Throughout the works of William Shakespeare, the main character is complemented with another character that acts or serves as the protagonist's foil. In Romeo & Juliet, the protagonist, Romeo, is fickle, idealistic, impractical and naïve. To balance Romeo as a character, Shakespeare creates Mercutio; a good friend of Romeo's who acts as his conscience. While Romeo has an idealistic perspective of the world and more specifically of love, Mercutio balances Romeo's weak points as a dreamer. Mercutio is pragmatic, sensible, and clever and a master on word play. Throughout the play, Mercutio mocks Romeo's naïve and ridiculous fascination with love. Early in the play, Romeo goes on and on about his deep infatuation with the beautiful Rosaline.
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As Benvolio and Mercutio are walking the streets of Verona, Benvolio warns Mercutio that they should retreat for fear of a fight might occur. Tybalt, a kinsmen of the Capulet's approach Benvolio and Mercutio and asks to speak to one of them. Romeo enters the scene and refuses to be angered by Tybalt and urges that Tybalt wait before he fights. Tybalt calls Romeo, "thou art a villain." (Act 3, Scene 1) By this time, Romeo is secretly married to Juliet and does not wish to fight his own kinsmen. Mercutio gets angry that Romeo does not fight Tybalt. "O calm, dishonourable, vile submission! Alla stoccata carries it away." (Act 3, Scene 1). Romeo then begs Mercutio to put down his sword, "Gentle Mercutio, put thy rapier up." (Act 3, Scene 1) As Romeo tries to step between Mercutio and Tybalt, Mercutio falls under Tybalt's sword. As Tybalt retreats, Mercutio lies on the ground dying and curses Romeo, "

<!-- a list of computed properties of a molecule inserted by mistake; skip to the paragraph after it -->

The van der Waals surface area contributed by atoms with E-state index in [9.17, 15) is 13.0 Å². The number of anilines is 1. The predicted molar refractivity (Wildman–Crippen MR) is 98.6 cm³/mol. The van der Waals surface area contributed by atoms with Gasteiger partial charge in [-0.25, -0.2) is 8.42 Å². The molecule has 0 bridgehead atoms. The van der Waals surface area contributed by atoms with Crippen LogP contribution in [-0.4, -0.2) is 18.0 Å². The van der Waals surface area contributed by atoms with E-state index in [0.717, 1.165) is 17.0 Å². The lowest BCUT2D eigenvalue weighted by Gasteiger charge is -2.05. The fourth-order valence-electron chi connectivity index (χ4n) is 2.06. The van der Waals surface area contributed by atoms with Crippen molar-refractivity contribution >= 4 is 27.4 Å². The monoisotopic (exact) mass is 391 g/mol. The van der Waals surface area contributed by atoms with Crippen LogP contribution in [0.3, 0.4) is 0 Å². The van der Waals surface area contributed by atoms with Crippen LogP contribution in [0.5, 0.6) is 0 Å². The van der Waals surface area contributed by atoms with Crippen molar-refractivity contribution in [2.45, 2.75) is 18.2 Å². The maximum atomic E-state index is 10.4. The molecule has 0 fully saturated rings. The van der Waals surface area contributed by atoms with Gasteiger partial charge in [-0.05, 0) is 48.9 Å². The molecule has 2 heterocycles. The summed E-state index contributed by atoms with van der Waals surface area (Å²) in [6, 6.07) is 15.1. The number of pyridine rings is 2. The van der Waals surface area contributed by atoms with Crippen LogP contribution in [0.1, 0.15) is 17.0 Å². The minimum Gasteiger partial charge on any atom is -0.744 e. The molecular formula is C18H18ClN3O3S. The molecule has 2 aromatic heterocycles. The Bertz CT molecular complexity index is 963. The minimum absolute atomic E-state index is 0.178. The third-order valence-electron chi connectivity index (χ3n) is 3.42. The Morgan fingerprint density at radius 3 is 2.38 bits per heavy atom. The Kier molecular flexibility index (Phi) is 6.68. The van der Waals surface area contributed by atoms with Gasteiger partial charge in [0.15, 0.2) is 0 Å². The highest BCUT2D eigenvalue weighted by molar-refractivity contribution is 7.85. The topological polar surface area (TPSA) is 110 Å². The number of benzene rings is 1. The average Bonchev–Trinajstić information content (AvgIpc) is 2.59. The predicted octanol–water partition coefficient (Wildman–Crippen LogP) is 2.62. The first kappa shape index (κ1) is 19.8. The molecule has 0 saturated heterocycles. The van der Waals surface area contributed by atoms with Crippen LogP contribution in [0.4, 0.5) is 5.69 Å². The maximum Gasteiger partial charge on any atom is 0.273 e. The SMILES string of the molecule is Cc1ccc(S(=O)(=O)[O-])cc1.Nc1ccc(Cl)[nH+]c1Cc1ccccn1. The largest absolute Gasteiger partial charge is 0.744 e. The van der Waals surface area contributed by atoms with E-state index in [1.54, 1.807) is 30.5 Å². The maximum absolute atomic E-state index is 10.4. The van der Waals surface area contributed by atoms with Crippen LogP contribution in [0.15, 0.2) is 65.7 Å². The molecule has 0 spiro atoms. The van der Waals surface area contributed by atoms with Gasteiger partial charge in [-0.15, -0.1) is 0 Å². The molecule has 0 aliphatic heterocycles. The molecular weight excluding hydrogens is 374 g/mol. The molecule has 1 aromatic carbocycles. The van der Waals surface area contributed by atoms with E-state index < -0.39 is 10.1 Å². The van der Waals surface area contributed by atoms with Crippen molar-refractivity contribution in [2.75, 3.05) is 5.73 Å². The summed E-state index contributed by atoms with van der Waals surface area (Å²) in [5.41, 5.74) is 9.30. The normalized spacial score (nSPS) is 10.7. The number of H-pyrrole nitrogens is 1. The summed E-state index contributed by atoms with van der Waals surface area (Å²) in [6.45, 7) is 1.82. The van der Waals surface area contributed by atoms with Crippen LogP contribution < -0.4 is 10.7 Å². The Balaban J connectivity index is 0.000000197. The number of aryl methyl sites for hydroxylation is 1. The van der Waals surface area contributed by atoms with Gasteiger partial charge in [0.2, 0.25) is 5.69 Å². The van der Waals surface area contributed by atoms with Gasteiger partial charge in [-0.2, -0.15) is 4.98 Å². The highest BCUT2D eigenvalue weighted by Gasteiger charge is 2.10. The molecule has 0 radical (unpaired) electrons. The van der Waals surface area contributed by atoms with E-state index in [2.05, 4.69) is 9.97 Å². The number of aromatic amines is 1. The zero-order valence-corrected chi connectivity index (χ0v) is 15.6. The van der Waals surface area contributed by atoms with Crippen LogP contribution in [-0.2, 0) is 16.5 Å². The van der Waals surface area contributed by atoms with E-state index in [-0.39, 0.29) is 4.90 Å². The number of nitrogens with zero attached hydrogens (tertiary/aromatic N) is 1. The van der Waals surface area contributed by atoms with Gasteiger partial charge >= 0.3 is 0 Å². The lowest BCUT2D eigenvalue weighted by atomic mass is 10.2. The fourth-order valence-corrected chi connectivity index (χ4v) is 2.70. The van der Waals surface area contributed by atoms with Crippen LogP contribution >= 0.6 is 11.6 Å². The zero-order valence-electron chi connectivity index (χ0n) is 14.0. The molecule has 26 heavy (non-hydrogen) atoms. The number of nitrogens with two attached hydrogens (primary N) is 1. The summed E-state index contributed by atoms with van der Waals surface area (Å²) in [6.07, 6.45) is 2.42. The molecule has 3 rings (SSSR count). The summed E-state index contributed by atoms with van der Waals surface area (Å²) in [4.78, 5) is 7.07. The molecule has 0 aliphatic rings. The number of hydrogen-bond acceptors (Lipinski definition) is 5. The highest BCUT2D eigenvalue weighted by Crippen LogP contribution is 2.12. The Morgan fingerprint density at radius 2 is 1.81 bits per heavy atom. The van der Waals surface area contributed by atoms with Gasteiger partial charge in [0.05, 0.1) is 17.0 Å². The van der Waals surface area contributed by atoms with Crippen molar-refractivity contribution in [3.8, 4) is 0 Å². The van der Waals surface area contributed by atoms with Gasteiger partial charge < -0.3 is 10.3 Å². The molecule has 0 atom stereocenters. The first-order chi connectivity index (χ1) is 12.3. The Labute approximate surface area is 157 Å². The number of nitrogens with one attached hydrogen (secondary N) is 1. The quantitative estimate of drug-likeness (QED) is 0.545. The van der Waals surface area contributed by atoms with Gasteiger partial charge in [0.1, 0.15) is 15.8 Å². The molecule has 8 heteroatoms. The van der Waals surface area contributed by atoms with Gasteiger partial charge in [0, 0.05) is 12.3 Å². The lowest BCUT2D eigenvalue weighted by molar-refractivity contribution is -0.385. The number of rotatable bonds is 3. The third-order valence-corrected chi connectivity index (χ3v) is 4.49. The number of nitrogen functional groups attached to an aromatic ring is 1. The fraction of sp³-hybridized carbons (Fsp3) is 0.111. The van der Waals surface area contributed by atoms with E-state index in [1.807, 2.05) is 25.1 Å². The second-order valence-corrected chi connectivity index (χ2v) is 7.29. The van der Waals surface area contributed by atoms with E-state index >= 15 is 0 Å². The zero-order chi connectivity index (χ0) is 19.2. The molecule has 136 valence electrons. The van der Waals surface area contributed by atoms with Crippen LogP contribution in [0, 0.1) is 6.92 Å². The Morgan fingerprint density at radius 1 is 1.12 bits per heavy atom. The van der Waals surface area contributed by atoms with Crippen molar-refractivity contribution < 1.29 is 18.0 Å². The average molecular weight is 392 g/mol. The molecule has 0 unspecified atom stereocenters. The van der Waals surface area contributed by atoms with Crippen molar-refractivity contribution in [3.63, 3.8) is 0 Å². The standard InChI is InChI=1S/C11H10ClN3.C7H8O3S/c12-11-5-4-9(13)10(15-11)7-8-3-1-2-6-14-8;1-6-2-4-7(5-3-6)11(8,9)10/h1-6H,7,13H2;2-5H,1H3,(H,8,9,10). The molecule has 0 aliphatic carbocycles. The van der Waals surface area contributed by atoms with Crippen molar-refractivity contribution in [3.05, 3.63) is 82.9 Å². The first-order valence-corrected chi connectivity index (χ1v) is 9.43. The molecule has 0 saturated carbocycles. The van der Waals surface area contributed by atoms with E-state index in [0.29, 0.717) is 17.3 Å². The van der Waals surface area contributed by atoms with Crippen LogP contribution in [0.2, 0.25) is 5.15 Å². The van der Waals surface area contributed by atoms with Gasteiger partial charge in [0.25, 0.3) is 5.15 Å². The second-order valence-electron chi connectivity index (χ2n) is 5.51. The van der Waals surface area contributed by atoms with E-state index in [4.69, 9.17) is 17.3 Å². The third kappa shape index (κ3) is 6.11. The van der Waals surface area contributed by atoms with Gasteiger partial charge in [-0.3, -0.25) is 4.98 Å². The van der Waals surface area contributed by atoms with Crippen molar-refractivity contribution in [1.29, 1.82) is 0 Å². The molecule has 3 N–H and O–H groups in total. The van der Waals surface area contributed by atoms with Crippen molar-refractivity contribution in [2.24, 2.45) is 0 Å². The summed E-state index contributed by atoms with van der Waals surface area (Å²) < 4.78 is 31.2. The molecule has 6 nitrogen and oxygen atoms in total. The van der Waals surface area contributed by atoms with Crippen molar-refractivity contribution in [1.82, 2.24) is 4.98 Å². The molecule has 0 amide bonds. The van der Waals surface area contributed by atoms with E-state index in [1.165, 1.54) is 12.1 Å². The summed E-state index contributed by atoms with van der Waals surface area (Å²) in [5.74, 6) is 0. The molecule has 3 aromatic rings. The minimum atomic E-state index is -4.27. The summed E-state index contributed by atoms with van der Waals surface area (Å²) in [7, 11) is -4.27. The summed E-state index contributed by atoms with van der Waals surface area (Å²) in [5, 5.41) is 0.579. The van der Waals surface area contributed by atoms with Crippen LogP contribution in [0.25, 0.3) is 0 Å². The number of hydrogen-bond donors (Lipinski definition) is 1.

Why the devil came you between us? I was hurt under your arm." (Act 3, Scene 1) With Mercutio's death and last words (he curses both the Montague's and Capulet's), Romeo weighs upon himself his justification for not fighting Tybalt. Mercutio especially acts as his conscience in this scene because Romeo, upon reflection realizes that he should have fought Tybalt in Mercutio's defense and reflects that his love for Juliet, "Thy beauty hath made me effeminate. And in my temper soften'd valour's steel!" (Act 3, Scene 1) Tybalt re-enters the scene to fight Romeo and